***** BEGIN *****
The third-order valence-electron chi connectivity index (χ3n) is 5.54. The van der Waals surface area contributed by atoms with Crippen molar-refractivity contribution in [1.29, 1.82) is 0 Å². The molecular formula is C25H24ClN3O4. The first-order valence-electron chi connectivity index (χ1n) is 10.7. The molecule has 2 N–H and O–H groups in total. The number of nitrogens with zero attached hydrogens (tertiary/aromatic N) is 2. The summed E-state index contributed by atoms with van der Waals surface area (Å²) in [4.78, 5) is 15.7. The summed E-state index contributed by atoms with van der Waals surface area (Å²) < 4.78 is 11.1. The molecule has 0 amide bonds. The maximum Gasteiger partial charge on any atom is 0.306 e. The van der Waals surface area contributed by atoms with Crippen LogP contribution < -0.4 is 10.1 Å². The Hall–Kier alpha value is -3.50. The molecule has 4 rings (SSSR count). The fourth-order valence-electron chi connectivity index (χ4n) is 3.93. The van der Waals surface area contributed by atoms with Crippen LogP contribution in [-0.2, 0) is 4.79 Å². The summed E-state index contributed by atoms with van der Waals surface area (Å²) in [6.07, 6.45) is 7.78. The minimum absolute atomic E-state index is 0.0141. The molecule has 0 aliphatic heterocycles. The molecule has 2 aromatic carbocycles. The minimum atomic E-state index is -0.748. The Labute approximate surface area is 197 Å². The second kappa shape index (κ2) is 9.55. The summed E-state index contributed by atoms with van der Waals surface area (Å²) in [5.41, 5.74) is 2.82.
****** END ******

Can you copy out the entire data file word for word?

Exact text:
The third-order valence-electron chi connectivity index (χ3n) is 5.54. The van der Waals surface area contributed by atoms with Crippen molar-refractivity contribution in [1.29, 1.82) is 0 Å². The molecular formula is C25H24ClN3O4. The first-order valence-electron chi connectivity index (χ1n) is 10.7. The molecule has 2 N–H and O–H groups in total. The number of nitrogens with zero attached hydrogens (tertiary/aromatic N) is 2. The summed E-state index contributed by atoms with van der Waals surface area (Å²) in [4.78, 5) is 15.7. The summed E-state index contributed by atoms with van der Waals surface area (Å²) < 4.78 is 11.1. The molecule has 0 amide bonds. The maximum Gasteiger partial charge on any atom is 0.306 e. The van der Waals surface area contributed by atoms with Crippen LogP contribution < -0.4 is 10.1 Å². The Hall–Kier alpha value is -3.50. The molecule has 4 rings (SSSR count). The fourth-order valence-electron chi connectivity index (χ4n) is 3.93. The van der Waals surface area contributed by atoms with Crippen LogP contribution in [-0.2, 0) is 4.79 Å². The summed E-state index contributed by atoms with van der Waals surface area (Å²) in [6.07, 6.45) is 7.78. The minimum absolute atomic E-state index is 0.0141. The molecule has 0 aliphatic heterocycles. The molecule has 2 aromatic carbocycles. The minimum atomic E-state index is -0.748. The Labute approximate surface area is 197 Å². The second kappa shape index (κ2) is 9.55. The summed E-state index contributed by atoms with van der Waals surface area (Å²) in [5.41, 5.74) is 2.82.